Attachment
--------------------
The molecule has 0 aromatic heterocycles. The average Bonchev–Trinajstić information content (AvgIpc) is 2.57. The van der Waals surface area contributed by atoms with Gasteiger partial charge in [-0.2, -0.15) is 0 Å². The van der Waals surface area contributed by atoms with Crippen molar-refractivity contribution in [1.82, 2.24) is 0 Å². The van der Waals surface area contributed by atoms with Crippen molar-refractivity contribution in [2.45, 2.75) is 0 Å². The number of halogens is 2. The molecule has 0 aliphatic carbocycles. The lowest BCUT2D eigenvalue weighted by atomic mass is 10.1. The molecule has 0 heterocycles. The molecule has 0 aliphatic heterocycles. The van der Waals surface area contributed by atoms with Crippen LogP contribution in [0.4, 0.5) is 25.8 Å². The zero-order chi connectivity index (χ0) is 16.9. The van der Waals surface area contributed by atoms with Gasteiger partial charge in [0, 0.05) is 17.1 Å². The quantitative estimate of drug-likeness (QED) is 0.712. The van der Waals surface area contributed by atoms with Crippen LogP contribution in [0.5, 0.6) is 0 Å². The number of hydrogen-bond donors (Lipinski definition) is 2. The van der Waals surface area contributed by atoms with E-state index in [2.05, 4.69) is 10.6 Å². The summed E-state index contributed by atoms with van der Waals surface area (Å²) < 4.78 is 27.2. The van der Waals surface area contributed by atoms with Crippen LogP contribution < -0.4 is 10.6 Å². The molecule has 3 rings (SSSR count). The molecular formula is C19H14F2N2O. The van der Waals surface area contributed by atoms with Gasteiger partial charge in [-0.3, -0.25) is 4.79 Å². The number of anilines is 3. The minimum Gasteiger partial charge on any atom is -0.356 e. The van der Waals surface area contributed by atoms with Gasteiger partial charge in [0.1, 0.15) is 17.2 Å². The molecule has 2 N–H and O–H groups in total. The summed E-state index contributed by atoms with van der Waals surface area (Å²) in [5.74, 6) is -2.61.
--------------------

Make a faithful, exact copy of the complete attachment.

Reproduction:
The molecule has 0 aromatic heterocycles. The average Bonchev–Trinajstić information content (AvgIpc) is 2.57. The van der Waals surface area contributed by atoms with Gasteiger partial charge in [-0.2, -0.15) is 0 Å². The van der Waals surface area contributed by atoms with Crippen molar-refractivity contribution in [1.82, 2.24) is 0 Å². The van der Waals surface area contributed by atoms with Crippen molar-refractivity contribution in [2.45, 2.75) is 0 Å². The number of halogens is 2. The molecule has 0 aliphatic carbocycles. The lowest BCUT2D eigenvalue weighted by atomic mass is 10.1. The molecule has 0 heterocycles. The molecule has 0 aliphatic heterocycles. The van der Waals surface area contributed by atoms with Crippen LogP contribution in [0.4, 0.5) is 25.8 Å². The zero-order chi connectivity index (χ0) is 16.9. The van der Waals surface area contributed by atoms with Gasteiger partial charge in [0, 0.05) is 17.1 Å². The quantitative estimate of drug-likeness (QED) is 0.712. The van der Waals surface area contributed by atoms with Crippen LogP contribution in [0.5, 0.6) is 0 Å². The number of hydrogen-bond donors (Lipinski definition) is 2. The van der Waals surface area contributed by atoms with E-state index in [2.05, 4.69) is 10.6 Å². The summed E-state index contributed by atoms with van der Waals surface area (Å²) < 4.78 is 27.2. The van der Waals surface area contributed by atoms with Crippen LogP contribution < -0.4 is 10.6 Å². The molecule has 3 rings (SSSR count). The molecular formula is C19H14F2N2O. The van der Waals surface area contributed by atoms with Gasteiger partial charge in [-0.3, -0.25) is 4.79 Å². The number of anilines is 3. The minimum Gasteiger partial charge on any atom is -0.356 e. The van der Waals surface area contributed by atoms with Gasteiger partial charge in [0.1, 0.15) is 17.2 Å². The molecule has 2 N–H and O–H groups in total. The summed E-state index contributed by atoms with van der Waals surface area (Å²) in [5.74, 6) is -2.61.